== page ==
Anyone who surfed on Facebook has probably noticed that advertising on the platform matches personal preferences. One of the strategies in social networks for creating logic of this is to understand the interests of users.
With each movement of the cursor (the company has approved this year to track users' movements), click or "like" the platform, the algorithm can identify priorities and assign it to each person.
Now, a research published yesterday and the researcher Carlos III University in Madrid reveals that Facebook has "overperfills". According to the research, only 42.91% of the interests assigned to publicity advertising users are included in the ads they receive. The rest is on the platform.
This suggests that people categorize publicity strategies, but no additional data is used for that purpose.
The results show the number of interests between 300 and 500 companies. However, it is 10% out of almost 1,000 from just about nine thousand preferences.
"We analyzed more than 126 thousand interests, and part of them corresponds to meaningless data that defines the new European legislation," says engineer Ngel Cuevas, author of the research, "El Mercurio."
"Users are labeled with the preferences of homosexuality, political ideology or health, and this is very important in accordance with the law to use information that may arise from your sexual identity or religious or religious orientation. We do not have a lawyer, but we believe that it does not match legislation, at least a line It's red-hot, "says Cuevas.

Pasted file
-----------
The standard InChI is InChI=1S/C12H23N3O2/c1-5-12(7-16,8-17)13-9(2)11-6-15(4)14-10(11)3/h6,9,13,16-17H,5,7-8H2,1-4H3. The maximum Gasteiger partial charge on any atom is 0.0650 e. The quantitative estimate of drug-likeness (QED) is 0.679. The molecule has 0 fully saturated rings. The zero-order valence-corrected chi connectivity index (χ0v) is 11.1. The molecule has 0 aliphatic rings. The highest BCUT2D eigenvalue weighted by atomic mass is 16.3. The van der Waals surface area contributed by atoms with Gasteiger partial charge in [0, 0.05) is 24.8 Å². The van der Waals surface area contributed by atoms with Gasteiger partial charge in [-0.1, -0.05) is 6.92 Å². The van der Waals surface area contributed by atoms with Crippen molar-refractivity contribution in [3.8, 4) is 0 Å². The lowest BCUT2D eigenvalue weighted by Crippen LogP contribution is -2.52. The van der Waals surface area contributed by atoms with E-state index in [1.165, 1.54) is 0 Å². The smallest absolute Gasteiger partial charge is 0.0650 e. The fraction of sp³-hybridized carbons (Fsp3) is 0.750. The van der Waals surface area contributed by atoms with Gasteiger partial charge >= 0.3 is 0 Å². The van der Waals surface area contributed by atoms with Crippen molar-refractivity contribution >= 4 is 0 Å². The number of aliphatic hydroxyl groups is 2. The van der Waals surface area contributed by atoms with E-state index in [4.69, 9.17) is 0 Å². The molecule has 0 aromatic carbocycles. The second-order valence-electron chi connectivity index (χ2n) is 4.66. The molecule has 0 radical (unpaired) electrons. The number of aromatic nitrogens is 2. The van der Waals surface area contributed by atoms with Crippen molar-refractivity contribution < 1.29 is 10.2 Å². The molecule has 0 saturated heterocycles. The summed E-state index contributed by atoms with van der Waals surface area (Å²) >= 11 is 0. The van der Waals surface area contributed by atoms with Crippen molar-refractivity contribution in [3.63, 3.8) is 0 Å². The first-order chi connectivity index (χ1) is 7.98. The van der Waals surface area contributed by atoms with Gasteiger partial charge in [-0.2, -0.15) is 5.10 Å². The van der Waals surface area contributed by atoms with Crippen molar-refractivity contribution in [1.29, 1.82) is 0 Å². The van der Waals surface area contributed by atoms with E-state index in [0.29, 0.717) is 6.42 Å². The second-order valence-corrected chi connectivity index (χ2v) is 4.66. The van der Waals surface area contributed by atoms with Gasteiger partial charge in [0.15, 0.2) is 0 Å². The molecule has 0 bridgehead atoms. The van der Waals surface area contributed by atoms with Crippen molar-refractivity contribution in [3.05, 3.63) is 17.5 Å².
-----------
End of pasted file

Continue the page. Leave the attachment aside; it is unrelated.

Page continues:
I hope the results of his research will be published soon in IEEE Scientific Access.
"What's going on is that Facebook's" #user "for sellers wants to be the largest number of advertisers and that's why it's more user-friendly," says Magdalena Saldaa, expert in digital media and academics at the School of Communication. Catholic University. "Now, Facebook keeps everything we do, in one way or another, to set the algorithm that shows messages from advertisers or from the beginning.
But what are the risks on the profiles?
"Misguided attackers can conduct micro-targeted campaigns to create community-based attacks or more sophisticated things, such as a fake competition for people who like a mobile phone, get information and use fraudulent information," explains Cuevas.
And it clarifies: "Facebook is entitled to advertising for users, but we see that this profile escapes, and the consequences of life of people interested in others that are interested in it may not be revealed."